By the 1930s virtually all big game species were at a low ebb in the United States, a long-term decline accelerated by meat hunting during the Depression and the disastrous drought of the Dust Bowl. During summers from school in the late Thirties my Dad wrangled horses in the Frazier Park area west of Denver, great elk and mule deer country today, and he doesn’t recall ever seeing a deer or elk track. During World War II most wildlife got a massive break. Millions of potential hunters were away, ammo and fuel were scarce, and America’s focus was on defeating the Axis. Especially in the West, numbers rebuilt, and in time there were lots of mule deer.
When it started and when it stopped depended on the area, but we think of the 1950s into perhaps the 1970s as the Golden Age of Mule Deer Hunting. I caught the latter part of it; I hunted in Colorado, Wyoming, and Montana between the mid-60s and the mid-70s, and I saw some awfully good mule deer come into camp…but I was just a kid, a tag was a tag, and I didn’t shoot any big ones. And then it was over. Nobody knows exactly why, but there are probably lots of reasons: Little trapping and no poisoning, so more predators; sagebrush eradication, ranchettes, and ski resorts, so less winter range; a few bad winters; and, as the years passed, more and more elk. Elk and mule deer don’t compete directly, but the last 30 years of exploding elk populations (the reasons for which are also not fully understood) have generally seen a correlative slide in mule deer numbers. When I was a kid hunters took “30-inch mule deer” on a fairly regular basis, but I was already hunting farther horizons, and a big mule was something I could always obtain easily…until I couldn’t.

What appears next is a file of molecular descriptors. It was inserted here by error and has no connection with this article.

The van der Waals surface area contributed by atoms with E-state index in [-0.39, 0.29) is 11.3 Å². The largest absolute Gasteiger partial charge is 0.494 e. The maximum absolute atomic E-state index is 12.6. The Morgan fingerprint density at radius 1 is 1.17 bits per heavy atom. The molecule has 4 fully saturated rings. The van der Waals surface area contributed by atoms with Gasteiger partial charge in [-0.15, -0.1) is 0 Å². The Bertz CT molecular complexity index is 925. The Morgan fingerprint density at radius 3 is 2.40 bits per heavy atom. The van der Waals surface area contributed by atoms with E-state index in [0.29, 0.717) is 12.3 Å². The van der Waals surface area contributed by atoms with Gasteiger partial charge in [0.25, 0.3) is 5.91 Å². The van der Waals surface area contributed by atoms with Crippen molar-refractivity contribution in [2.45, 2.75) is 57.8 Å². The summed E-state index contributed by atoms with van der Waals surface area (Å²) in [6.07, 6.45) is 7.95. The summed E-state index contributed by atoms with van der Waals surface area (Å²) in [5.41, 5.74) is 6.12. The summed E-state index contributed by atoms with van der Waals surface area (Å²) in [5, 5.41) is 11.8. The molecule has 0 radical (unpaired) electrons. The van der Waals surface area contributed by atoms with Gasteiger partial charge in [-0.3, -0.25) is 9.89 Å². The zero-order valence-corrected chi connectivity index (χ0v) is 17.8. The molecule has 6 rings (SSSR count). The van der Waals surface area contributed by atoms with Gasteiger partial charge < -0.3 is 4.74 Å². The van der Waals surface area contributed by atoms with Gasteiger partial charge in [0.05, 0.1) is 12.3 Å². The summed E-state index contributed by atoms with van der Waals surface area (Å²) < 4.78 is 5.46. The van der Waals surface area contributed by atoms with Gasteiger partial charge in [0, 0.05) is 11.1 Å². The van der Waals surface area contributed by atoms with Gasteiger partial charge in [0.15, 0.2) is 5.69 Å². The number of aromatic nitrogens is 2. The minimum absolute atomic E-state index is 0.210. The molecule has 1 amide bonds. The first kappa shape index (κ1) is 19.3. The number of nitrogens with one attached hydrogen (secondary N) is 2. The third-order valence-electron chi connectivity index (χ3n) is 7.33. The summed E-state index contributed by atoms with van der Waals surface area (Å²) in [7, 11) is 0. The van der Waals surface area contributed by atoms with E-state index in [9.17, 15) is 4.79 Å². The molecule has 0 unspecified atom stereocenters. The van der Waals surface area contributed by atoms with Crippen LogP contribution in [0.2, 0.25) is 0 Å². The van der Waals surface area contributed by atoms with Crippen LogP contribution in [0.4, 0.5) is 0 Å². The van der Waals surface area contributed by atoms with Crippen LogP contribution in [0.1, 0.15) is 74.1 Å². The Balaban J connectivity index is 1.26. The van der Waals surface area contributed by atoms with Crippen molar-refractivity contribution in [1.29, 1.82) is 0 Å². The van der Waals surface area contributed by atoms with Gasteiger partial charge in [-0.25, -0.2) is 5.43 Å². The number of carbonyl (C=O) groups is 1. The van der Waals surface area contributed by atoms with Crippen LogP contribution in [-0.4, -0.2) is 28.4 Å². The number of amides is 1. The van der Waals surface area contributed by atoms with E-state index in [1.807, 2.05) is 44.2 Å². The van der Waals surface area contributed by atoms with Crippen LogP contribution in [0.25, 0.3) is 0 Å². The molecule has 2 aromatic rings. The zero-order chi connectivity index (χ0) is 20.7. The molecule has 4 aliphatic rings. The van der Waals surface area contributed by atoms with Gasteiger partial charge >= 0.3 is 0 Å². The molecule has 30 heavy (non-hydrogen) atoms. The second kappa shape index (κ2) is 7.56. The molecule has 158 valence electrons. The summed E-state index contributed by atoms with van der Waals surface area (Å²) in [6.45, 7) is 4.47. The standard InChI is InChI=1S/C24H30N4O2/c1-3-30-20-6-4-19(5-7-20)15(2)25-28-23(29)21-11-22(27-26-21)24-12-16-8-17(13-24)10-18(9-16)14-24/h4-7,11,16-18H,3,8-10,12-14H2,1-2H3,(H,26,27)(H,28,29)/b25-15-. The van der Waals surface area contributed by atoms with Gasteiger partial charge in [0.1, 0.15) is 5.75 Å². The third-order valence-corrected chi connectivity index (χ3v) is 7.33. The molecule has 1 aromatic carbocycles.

Oh, sure, I took some decent mule deer. I took a fine buck in Nevada in 1978, another awesome buck in Colorado in 1981, a couple of good desert bucks in Mexico, and so forth. And, given what a do for a living, a lot of “4x4s” and, if I must admit, some lesser bucks along the way. But I’ve known for a very long time that, in the exuberance of youth, I missed what was once a very simple task…and now has become one of North America’s most difficult chores: Taking a really big mule deer. Not just big, really big!
There are, of course, many ways to define “really big.” By Boone and Crockett standards this means both big and perfect, with any disparity from one side to the other counting as deductions against the total score. Safari Club International counts only typical points for “typical” antler configuration, everything for “non-typical”—but no deductions. Most mule deer hunters speak first of antler spread as in a “30-inch buck,” which is generally taken to mean outside spread, a measurement that neither B&C nor SCI uses. Spread is impressive. The only thing is, it says nothing about number of points or antler mass, or if the spread is attained by a “cheater,” or extra point off, that juts sideways and gives it extra width. I took a buck like that in Wyoming in 2007, truly an awesome mule deer for today—we saw him before the season and called him “Stickers.” He was a basic 4×4 with some “cheaters” or “kickers” that brought him to a 32-inch spread. He was a great buck, and the best mule deer I’d taken in many a year…but we won’t talk about his record book score, either gross or net; and his mass was okay but not dramatic.